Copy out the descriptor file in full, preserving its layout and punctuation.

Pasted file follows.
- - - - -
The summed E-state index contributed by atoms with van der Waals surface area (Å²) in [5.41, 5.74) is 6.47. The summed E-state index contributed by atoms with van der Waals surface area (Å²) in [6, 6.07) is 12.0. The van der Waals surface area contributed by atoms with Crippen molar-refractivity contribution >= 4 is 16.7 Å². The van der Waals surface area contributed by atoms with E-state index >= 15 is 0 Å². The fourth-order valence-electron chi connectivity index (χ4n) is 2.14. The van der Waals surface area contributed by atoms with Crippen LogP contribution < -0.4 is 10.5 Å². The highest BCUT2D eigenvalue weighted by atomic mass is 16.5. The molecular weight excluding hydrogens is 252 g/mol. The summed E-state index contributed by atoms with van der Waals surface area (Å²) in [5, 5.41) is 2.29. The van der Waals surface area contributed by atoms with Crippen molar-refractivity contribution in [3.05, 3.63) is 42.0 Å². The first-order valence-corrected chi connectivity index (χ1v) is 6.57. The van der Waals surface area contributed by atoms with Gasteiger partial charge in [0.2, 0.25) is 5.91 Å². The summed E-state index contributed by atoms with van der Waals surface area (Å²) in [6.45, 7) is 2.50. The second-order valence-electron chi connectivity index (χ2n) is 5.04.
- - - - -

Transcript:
The summed E-state index contributed by atoms with van der Waals surface area (Å²) in [5.41, 5.74) is 6.47. The summed E-state index contributed by atoms with van der Waals surface area (Å²) in [6, 6.07) is 12.0. The van der Waals surface area contributed by atoms with Crippen molar-refractivity contribution >= 4 is 16.7 Å². The van der Waals surface area contributed by atoms with E-state index >= 15 is 0 Å². The fourth-order valence-electron chi connectivity index (χ4n) is 2.14. The van der Waals surface area contributed by atoms with Crippen LogP contribution < -0.4 is 10.5 Å². The highest BCUT2D eigenvalue weighted by atomic mass is 16.5. The molecular weight excluding hydrogens is 252 g/mol. The summed E-state index contributed by atoms with van der Waals surface area (Å²) in [5, 5.41) is 2.29. The van der Waals surface area contributed by atoms with Crippen molar-refractivity contribution in [3.05, 3.63) is 42.0 Å². The first-order valence-corrected chi connectivity index (χ1v) is 6.57. The van der Waals surface area contributed by atoms with Gasteiger partial charge in [0.2, 0.25) is 5.91 Å². The summed E-state index contributed by atoms with van der Waals surface area (Å²) in [6.45, 7) is 2.50. The second-order valence-electron chi connectivity index (χ2n) is 5.04.